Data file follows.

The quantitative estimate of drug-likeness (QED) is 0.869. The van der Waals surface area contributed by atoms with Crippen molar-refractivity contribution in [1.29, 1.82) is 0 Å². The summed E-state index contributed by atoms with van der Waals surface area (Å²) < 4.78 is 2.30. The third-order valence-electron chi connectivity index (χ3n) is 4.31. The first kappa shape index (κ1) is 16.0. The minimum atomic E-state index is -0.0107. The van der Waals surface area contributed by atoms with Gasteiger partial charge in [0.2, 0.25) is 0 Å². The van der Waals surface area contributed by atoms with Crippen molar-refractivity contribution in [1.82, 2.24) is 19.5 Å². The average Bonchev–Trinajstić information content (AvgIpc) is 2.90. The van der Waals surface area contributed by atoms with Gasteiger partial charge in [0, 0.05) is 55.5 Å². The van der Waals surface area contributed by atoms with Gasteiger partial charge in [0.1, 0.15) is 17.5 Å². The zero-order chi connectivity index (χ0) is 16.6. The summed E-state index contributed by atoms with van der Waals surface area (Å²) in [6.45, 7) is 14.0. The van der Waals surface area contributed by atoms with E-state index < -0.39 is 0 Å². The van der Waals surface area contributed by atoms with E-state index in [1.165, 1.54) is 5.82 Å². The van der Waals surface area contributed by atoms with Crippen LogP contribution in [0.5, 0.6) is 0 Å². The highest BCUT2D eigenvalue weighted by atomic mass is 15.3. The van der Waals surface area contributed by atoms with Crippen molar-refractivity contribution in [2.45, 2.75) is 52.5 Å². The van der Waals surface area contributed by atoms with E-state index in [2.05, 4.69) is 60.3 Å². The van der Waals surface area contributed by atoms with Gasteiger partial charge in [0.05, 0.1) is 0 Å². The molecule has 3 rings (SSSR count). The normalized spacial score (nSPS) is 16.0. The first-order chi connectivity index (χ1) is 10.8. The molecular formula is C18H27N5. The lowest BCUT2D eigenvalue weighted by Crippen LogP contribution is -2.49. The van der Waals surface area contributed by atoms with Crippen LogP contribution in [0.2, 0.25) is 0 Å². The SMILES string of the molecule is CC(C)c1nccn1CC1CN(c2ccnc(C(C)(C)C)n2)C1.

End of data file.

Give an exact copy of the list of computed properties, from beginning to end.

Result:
The quantitative estimate of drug-likeness (QED) is 0.869. The van der Waals surface area contributed by atoms with Crippen molar-refractivity contribution in [1.29, 1.82) is 0 Å². The summed E-state index contributed by atoms with van der Waals surface area (Å²) < 4.78 is 2.30. The third-order valence-electron chi connectivity index (χ3n) is 4.31. The first kappa shape index (κ1) is 16.0. The minimum atomic E-state index is -0.0107. The van der Waals surface area contributed by atoms with Gasteiger partial charge in [0.2, 0.25) is 0 Å². The van der Waals surface area contributed by atoms with Crippen molar-refractivity contribution in [1.82, 2.24) is 19.5 Å². The average Bonchev–Trinajstić information content (AvgIpc) is 2.90. The van der Waals surface area contributed by atoms with Gasteiger partial charge in [0, 0.05) is 55.5 Å². The van der Waals surface area contributed by atoms with Gasteiger partial charge in [0.1, 0.15) is 17.5 Å². The zero-order chi connectivity index (χ0) is 16.6. The summed E-state index contributed by atoms with van der Waals surface area (Å²) in [6.45, 7) is 14.0. The van der Waals surface area contributed by atoms with E-state index < -0.39 is 0 Å². The van der Waals surface area contributed by atoms with E-state index in [1.165, 1.54) is 5.82 Å². The van der Waals surface area contributed by atoms with Crippen LogP contribution in [0.5, 0.6) is 0 Å². The highest BCUT2D eigenvalue weighted by atomic mass is 15.3. The van der Waals surface area contributed by atoms with Crippen molar-refractivity contribution in [2.45, 2.75) is 52.5 Å². The van der Waals surface area contributed by atoms with E-state index in [2.05, 4.69) is 60.3 Å². The van der Waals surface area contributed by atoms with Gasteiger partial charge in [0.05, 0.1) is 0 Å². The molecule has 3 rings (SSSR count). The normalized spacial score (nSPS) is 16.0. The first-order chi connectivity index (χ1) is 10.8. The molecular formula is C18H27N5. The lowest BCUT2D eigenvalue weighted by Crippen LogP contribution is -2.49. The van der Waals surface area contributed by atoms with Crippen LogP contribution in [0.2, 0.25) is 0 Å². The SMILES string of the molecule is CC(C)c1nccn1CC1CN(c2ccnc(C(C)(C)C)n2)C1.